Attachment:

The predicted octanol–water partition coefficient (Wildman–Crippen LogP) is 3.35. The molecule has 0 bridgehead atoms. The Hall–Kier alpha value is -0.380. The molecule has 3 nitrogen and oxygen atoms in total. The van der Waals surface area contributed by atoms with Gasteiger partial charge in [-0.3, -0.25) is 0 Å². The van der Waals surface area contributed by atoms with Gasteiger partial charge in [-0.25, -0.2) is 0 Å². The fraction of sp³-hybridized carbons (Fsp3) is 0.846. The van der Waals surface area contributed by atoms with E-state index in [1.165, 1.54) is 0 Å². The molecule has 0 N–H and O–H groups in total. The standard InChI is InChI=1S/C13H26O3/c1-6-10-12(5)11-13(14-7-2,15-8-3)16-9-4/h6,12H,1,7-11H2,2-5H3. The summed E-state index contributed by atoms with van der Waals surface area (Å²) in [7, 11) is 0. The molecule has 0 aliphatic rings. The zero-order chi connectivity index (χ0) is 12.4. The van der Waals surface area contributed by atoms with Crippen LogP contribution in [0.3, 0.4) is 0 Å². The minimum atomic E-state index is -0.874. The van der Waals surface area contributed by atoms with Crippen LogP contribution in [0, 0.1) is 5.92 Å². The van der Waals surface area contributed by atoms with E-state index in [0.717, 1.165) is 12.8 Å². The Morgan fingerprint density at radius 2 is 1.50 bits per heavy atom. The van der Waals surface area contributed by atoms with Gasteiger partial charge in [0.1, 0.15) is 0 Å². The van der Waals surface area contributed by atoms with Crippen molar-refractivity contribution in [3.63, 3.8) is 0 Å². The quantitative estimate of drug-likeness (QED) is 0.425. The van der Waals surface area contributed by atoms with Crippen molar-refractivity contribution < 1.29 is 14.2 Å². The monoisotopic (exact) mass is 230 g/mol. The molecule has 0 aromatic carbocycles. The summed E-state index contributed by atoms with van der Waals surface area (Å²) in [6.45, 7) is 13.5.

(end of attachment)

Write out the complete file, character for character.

The predicted octanol–water partition coefficient (Wildman–Crippen LogP) is 3.35. The molecule has 0 bridgehead atoms. The Hall–Kier alpha value is -0.380. The molecule has 3 nitrogen and oxygen atoms in total. The van der Waals surface area contributed by atoms with Gasteiger partial charge in [-0.3, -0.25) is 0 Å². The van der Waals surface area contributed by atoms with Gasteiger partial charge in [-0.25, -0.2) is 0 Å². The fraction of sp³-hybridized carbons (Fsp3) is 0.846. The van der Waals surface area contributed by atoms with E-state index in [1.165, 1.54) is 0 Å². The molecule has 0 N–H and O–H groups in total. The standard InChI is InChI=1S/C13H26O3/c1-6-10-12(5)11-13(14-7-2,15-8-3)16-9-4/h6,12H,1,7-11H2,2-5H3. The summed E-state index contributed by atoms with van der Waals surface area (Å²) in [7, 11) is 0. The molecule has 0 aliphatic rings. The zero-order chi connectivity index (χ0) is 12.4. The van der Waals surface area contributed by atoms with Crippen LogP contribution in [0.3, 0.4) is 0 Å². The minimum atomic E-state index is -0.874. The van der Waals surface area contributed by atoms with Crippen LogP contribution in [0, 0.1) is 5.92 Å². The van der Waals surface area contributed by atoms with E-state index in [0.717, 1.165) is 12.8 Å². The Morgan fingerprint density at radius 2 is 1.50 bits per heavy atom. The van der Waals surface area contributed by atoms with Gasteiger partial charge in [0.1, 0.15) is 0 Å². The van der Waals surface area contributed by atoms with Crippen molar-refractivity contribution in [3.63, 3.8) is 0 Å². The quantitative estimate of drug-likeness (QED) is 0.425. The van der Waals surface area contributed by atoms with Crippen molar-refractivity contribution < 1.29 is 14.2 Å². The monoisotopic (exact) mass is 230 g/mol. The molecule has 0 aromatic carbocycles. The summed E-state index contributed by atoms with van der Waals surface area (Å²) in [6.45, 7) is 13.5.